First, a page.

Protostar Format 4 Walkthrough

Let’s tackle the Protostar Format 4 challenge from Exploit Exercises ( This is a detailed step-by-step walkthrough explaining all the tools and techniques needed — we’ll be writing a format string exploit.

Format 4 Challenge

Here’s the source code for the challenge, format4.c:

The program reads a string from the standard input and passes it to printf. We need to craft a string that will cause a call to hello().

Exploring the Stack

First thing we’ll do is try to explore the stack of the program when printf is called. Let’s open format4 in GDB:

To start with, I configure some creature comforts so that GDB displays registers, current CPU instruction, and contents of the stack each time a breakpoint is reached (as I finished writing I realized these are not really needed, but I left them here anyways). I explain these in a bit more detail in the Stack 7 walkthrough: Now let’s run it and play with the input:

Interesting. If we pass a plain string, we get the same string as output. If we use one of the printf format specifiers, such as %p, printf will interpret it and expect additional parameters. There’s no additional parameters provided, but it will still pick values from the stack and use them. %p tells printf to interpret the next parameter as 4 byte (on 32 bit systems) pointer (i.e. memory address) and print it in hex. We add | as a divider, and also place a pattern AAAA at the beginning of the string that we can easily recognize. It looks like the string we pass to stdin is located on the stack, and so instructing printf to inspect the stack we found it (highlighted). This makes sense, buffer is a local variable in vuln() and so it is located on the stack during execution. See my Stack 7 walkthrough (link above) for more info on stack workings and layout.

Reading Arbitrary Program Memory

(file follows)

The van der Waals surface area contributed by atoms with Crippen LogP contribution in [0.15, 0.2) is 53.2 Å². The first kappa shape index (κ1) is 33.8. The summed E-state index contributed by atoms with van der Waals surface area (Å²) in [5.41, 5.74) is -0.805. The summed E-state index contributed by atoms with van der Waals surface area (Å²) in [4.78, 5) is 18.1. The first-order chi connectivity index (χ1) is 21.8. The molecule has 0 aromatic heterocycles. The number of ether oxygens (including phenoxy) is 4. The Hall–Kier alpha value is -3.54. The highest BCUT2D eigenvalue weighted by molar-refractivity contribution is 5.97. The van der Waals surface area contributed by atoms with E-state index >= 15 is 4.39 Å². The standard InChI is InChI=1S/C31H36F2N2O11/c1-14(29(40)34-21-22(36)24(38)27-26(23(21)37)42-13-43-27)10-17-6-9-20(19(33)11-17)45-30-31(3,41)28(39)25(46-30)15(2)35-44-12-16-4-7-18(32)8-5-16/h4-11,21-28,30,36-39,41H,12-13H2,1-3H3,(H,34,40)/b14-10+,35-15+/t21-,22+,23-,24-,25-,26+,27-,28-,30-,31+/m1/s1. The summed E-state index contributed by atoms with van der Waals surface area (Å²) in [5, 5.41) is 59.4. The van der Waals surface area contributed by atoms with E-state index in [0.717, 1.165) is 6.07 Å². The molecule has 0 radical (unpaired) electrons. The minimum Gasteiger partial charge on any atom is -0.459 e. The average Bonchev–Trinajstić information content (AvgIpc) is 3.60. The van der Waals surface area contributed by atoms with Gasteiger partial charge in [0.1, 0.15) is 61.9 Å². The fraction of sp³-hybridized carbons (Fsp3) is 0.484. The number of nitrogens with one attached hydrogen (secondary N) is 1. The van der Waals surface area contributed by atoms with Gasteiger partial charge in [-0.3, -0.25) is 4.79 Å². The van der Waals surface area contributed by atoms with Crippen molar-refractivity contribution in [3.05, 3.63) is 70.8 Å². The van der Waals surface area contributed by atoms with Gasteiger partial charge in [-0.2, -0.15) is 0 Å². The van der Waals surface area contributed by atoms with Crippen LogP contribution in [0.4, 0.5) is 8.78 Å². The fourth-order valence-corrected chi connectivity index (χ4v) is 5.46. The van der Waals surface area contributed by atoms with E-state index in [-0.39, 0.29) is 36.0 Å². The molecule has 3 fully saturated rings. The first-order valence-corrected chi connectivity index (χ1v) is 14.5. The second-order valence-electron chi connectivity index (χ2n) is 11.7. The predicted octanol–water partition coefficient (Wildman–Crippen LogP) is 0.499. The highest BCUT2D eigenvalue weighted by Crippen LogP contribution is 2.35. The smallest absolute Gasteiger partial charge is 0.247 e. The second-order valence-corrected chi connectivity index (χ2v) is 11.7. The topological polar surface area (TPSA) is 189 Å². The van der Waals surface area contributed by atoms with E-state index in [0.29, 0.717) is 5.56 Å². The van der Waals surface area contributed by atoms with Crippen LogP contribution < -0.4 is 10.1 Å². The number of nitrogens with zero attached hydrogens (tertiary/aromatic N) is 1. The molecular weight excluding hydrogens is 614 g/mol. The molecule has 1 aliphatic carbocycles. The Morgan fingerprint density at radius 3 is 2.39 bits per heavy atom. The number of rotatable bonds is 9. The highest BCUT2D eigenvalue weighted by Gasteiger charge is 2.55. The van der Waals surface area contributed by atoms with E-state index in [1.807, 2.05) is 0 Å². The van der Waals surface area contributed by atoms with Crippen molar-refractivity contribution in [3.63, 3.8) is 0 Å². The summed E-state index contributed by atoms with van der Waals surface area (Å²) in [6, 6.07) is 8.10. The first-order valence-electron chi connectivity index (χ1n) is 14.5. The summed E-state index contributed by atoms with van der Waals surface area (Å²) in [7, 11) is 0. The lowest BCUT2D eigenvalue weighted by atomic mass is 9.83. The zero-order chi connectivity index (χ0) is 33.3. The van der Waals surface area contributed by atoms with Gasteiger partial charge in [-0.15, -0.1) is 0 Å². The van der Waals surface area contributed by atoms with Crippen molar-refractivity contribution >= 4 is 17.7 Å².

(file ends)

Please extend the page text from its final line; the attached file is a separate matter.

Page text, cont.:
OK, let’s start crafting our exploit, and we’ll start with exploring the program memory:

Our starting point is the same string we used before. Run the exploit:

Back in GDB:

We see that the beginning of the string can be found on the stack in the fourth “parameter” to printf. Let’s find a string in memory we’d like to display:

We see that memory at address 0x80485f0 contains string “code execution redirected! you win”. Let’s trick the program into displaying it! All we need to do is change AAAA to the address of the string and change fourth %p to %s — the address we provide will be interpreted as the location of the NULL terminated string, which will be printed. Here’s the modified exploit:

And now run it (run the exploit first and redirect output to /tmp/f4):

It works!

Modifying Memory With printf

So far so good, but we only learned how to explore the contents of the memory. How is it even possible to hijack execution flow of the program with printf, doesn’t it just print stuff to the standard output? If we check man page for printf (the C function, not a command, i.e. man 3 printf), we find this gem in the BUGS section:

“Write to memory” sounds promising, let’s check what %n does:

So, printf(“AAAA%n”, &n_char) will print AAAA to the standard output and then will store 4 in n_char variable. We can pass any memory address instead of &n_char as we control stack through the standard input. Excellent!